Cost, Quality, and Transparency

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Below is a brief summary of some of the core drivers that have the potential to impact the cost, quantity, and transparency of employer-provided health care.

Medical Malpractice—Reform of the medical malpractice system should contribute to the reduction of health care costs.SHRM supports efforts to strike a balance between protecting patients harmed by medical malpractice and preventing unnecessary and costly litigation that contributes to rising health care costs.Reform proposals should ensure that injured patients have timely access to legal recourse; expedited legal proceedings and fair legal fees; damages are fair and consistent; and standards of care are followed.

Cost Containment—All stakeholders, including both employers and employees, have a shared responsibility in controlling health care costs.Cost containment strategies should focus on preventing and managing chronic health care conditions that often lead to catastrophic costs for employers and employees.

Reinsurance—An alternative for sharing the risk of catastrophic and chronic health care costs is through reinsurance options, either through private reinsurance or government backed reinsurance.Key provisions for reinsurance proposals are: strengthening of the private reinsurance market; funding mechanisms; participation requirements; and the level of government involvement in any government-backed reinsurance proposal.

Health Mandates—Requiring additional health care coverage mandates would only increase health care costs, resulting in higher premiums for both employers and employees.As employee premiums rise, some workers are unable to afford this benefit and opt to forgo health care coverage, leading to more uninsured Americans.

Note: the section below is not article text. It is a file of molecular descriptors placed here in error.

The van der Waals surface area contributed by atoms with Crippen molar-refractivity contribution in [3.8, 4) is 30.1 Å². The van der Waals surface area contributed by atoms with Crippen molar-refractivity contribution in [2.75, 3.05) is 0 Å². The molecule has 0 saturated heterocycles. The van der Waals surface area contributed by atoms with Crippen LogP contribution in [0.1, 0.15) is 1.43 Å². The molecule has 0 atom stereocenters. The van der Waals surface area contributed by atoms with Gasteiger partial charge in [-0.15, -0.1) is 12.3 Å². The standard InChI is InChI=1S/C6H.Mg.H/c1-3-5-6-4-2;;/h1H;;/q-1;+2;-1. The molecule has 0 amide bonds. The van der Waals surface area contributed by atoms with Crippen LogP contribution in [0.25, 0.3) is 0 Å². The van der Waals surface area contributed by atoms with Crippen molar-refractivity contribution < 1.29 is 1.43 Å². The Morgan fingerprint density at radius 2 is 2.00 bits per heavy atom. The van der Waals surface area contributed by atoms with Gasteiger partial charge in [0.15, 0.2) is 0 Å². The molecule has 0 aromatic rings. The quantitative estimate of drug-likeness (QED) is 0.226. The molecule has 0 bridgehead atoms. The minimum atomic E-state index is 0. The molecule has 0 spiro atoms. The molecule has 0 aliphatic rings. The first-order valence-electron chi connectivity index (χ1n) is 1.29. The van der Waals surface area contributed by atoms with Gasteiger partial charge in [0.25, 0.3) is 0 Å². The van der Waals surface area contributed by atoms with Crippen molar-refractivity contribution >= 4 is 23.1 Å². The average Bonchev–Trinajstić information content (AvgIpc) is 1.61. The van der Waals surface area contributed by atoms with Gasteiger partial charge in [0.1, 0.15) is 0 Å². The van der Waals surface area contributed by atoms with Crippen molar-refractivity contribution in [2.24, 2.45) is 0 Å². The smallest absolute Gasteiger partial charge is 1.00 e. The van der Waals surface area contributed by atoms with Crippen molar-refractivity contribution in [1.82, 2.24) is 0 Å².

Health Care Information—SHRM supports policies that promote greater transparency and access to information in the health care system.In order for individuals to make informed decisions about the cost-effectiveness of health care services, they must have access to provider performance measures and outcomes.Health care providers should be required to report quality information and to disclose the cost of health care procedures and outcomes.This information on the cost and quality of services will assist purchasers and consumers in choosing cost-effective health care providers and services.

Health Information Technology—Greater use of health information technology will help reduce costs and improve patient safety by reducing errors and inefficiencies in the delivery of care.SHRM supports policies that promote both public and private investment in the resources, standards, and technology needed to create an effective information network, including the creation of Electronic Health Records.

Outcomes Data—To improve health care quality, consensus must be reached on national standards for quality measurement and public reporting of health care performance data.SHRM supports efforts to promote a standard approach to measuring and reporting health care quality.

Role of HR—HR professionals can drive improvements in health care quality through their role in designing and purchasing health care for their organizations and through employee education efforts.By leveraging their buying power with other purchasers, HR professionals and employers can increase demand for better quality care, which will help control the future cost of employee health benefits.

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